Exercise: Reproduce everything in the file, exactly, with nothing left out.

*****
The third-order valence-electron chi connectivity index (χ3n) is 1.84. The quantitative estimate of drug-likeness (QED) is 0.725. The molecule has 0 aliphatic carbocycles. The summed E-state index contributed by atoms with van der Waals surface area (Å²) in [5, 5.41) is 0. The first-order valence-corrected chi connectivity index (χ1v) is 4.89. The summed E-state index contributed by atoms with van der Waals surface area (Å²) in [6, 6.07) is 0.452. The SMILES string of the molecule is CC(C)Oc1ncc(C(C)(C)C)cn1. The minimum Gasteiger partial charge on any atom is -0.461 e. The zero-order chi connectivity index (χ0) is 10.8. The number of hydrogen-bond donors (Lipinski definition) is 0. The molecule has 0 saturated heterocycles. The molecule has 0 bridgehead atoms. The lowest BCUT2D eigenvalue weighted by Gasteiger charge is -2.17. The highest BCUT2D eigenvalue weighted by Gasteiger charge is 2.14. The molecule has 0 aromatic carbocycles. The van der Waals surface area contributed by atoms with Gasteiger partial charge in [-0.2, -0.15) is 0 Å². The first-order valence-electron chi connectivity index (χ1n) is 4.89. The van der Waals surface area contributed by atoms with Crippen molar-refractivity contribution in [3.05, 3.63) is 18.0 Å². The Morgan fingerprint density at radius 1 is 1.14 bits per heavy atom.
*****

The third-order valence-electron chi connectivity index (χ3n) is 1.84. The quantitative estimate of drug-likeness (QED) is 0.725. The molecule has 0 aliphatic carbocycles. The summed E-state index contributed by atoms with van der Waals surface area (Å²) in [5, 5.41) is 0. The first-order valence-corrected chi connectivity index (χ1v) is 4.89. The summed E-state index contributed by atoms with van der Waals surface area (Å²) in [6, 6.07) is 0.452. The SMILES string of the molecule is CC(C)Oc1ncc(C(C)(C)C)cn1. The minimum Gasteiger partial charge on any atom is -0.461 e. The zero-order chi connectivity index (χ0) is 10.8. The number of hydrogen-bond donors (Lipinski definition) is 0. The molecule has 0 saturated heterocycles. The molecule has 0 bridgehead atoms. The lowest BCUT2D eigenvalue weighted by Gasteiger charge is -2.17. The highest BCUT2D eigenvalue weighted by Gasteiger charge is 2.14. The molecule has 0 aromatic carbocycles. The van der Waals surface area contributed by atoms with Gasteiger partial charge in [-0.2, -0.15) is 0 Å². The first-order valence-electron chi connectivity index (χ1n) is 4.89. The van der Waals surface area contributed by atoms with Crippen molar-refractivity contribution in [3.05, 3.63) is 18.0 Å². The Morgan fingerprint density at radius 1 is 1.14 bits per heavy atom.